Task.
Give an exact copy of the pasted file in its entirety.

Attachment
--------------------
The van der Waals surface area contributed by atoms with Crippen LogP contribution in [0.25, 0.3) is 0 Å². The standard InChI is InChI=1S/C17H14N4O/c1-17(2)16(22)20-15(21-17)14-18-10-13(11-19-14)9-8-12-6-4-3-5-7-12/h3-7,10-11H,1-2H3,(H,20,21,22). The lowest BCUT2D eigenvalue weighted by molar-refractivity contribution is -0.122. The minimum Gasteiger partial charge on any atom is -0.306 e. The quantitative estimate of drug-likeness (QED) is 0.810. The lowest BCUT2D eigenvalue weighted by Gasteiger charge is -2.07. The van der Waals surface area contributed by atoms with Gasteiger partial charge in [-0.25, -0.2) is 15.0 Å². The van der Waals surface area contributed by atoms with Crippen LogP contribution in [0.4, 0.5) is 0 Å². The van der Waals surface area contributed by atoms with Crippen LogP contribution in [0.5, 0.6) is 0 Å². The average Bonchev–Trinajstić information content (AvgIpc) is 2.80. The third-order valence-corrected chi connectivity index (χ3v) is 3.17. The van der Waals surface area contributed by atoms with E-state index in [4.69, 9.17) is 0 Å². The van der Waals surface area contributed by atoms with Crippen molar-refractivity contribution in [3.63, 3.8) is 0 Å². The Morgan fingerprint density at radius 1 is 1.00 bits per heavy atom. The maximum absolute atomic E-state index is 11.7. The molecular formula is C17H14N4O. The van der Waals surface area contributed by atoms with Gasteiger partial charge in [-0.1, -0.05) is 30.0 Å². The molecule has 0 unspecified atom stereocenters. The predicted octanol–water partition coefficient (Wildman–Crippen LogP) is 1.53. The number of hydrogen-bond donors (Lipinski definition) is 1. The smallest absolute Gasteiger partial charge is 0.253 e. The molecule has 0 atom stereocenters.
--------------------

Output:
The van der Waals surface area contributed by atoms with Crippen LogP contribution in [0.25, 0.3) is 0 Å². The standard InChI is InChI=1S/C17H14N4O/c1-17(2)16(22)20-15(21-17)14-18-10-13(11-19-14)9-8-12-6-4-3-5-7-12/h3-7,10-11H,1-2H3,(H,20,21,22). The lowest BCUT2D eigenvalue weighted by molar-refractivity contribution is -0.122. The minimum Gasteiger partial charge on any atom is -0.306 e. The quantitative estimate of drug-likeness (QED) is 0.810. The lowest BCUT2D eigenvalue weighted by Gasteiger charge is -2.07. The van der Waals surface area contributed by atoms with Gasteiger partial charge in [-0.25, -0.2) is 15.0 Å². The van der Waals surface area contributed by atoms with Crippen LogP contribution in [0.4, 0.5) is 0 Å². The van der Waals surface area contributed by atoms with Crippen LogP contribution in [0.5, 0.6) is 0 Å². The average Bonchev–Trinajstić information content (AvgIpc) is 2.80. The third-order valence-corrected chi connectivity index (χ3v) is 3.17. The van der Waals surface area contributed by atoms with E-state index in [4.69, 9.17) is 0 Å². The van der Waals surface area contributed by atoms with Crippen molar-refractivity contribution in [3.63, 3.8) is 0 Å². The Morgan fingerprint density at radius 1 is 1.00 bits per heavy atom. The maximum absolute atomic E-state index is 11.7. The molecular formula is C17H14N4O. The van der Waals surface area contributed by atoms with Gasteiger partial charge in [-0.1, -0.05) is 30.0 Å². The molecule has 0 unspecified atom stereocenters. The predicted octanol–water partition coefficient (Wildman–Crippen LogP) is 1.53. The number of hydrogen-bond donors (Lipinski definition) is 1. The smallest absolute Gasteiger partial charge is 0.253 e. The molecule has 0 atom stereocenters.